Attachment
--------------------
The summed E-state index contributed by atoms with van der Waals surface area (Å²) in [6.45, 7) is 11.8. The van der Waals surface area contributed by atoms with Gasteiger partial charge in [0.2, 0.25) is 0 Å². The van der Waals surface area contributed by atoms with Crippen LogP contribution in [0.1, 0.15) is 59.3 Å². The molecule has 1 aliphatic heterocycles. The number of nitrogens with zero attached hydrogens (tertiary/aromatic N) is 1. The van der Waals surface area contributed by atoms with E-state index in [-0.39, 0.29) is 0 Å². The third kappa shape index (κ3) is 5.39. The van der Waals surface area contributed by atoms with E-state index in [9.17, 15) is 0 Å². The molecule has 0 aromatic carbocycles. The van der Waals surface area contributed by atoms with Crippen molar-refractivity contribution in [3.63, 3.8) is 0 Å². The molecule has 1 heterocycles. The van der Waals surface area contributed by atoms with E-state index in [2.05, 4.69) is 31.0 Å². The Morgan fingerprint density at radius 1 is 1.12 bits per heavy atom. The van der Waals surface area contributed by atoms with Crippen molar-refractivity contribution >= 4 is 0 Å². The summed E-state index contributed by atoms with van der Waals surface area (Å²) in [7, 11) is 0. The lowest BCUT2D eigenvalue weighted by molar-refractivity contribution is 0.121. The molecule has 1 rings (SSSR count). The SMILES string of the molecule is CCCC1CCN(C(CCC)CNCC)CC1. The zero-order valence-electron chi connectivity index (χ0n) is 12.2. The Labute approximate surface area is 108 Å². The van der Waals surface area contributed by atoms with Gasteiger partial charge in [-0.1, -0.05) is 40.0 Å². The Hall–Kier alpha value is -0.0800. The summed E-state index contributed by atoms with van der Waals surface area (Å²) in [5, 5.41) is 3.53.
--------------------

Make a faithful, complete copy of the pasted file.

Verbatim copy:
The summed E-state index contributed by atoms with van der Waals surface area (Å²) in [6.45, 7) is 11.8. The van der Waals surface area contributed by atoms with Gasteiger partial charge in [0.2, 0.25) is 0 Å². The van der Waals surface area contributed by atoms with Crippen LogP contribution in [0.1, 0.15) is 59.3 Å². The molecule has 1 aliphatic heterocycles. The number of nitrogens with zero attached hydrogens (tertiary/aromatic N) is 1. The van der Waals surface area contributed by atoms with E-state index in [-0.39, 0.29) is 0 Å². The third kappa shape index (κ3) is 5.39. The van der Waals surface area contributed by atoms with E-state index in [9.17, 15) is 0 Å². The molecule has 0 aromatic carbocycles. The van der Waals surface area contributed by atoms with Crippen molar-refractivity contribution in [3.63, 3.8) is 0 Å². The molecule has 1 heterocycles. The van der Waals surface area contributed by atoms with E-state index in [2.05, 4.69) is 31.0 Å². The Morgan fingerprint density at radius 1 is 1.12 bits per heavy atom. The van der Waals surface area contributed by atoms with Crippen molar-refractivity contribution >= 4 is 0 Å². The summed E-state index contributed by atoms with van der Waals surface area (Å²) in [7, 11) is 0. The lowest BCUT2D eigenvalue weighted by molar-refractivity contribution is 0.121. The molecule has 1 rings (SSSR count). The SMILES string of the molecule is CCCC1CCN(C(CCC)CNCC)CC1. The zero-order valence-electron chi connectivity index (χ0n) is 12.2. The Labute approximate surface area is 108 Å². The van der Waals surface area contributed by atoms with Gasteiger partial charge in [-0.1, -0.05) is 40.0 Å². The Hall–Kier alpha value is -0.0800. The summed E-state index contributed by atoms with van der Waals surface area (Å²) in [5, 5.41) is 3.53.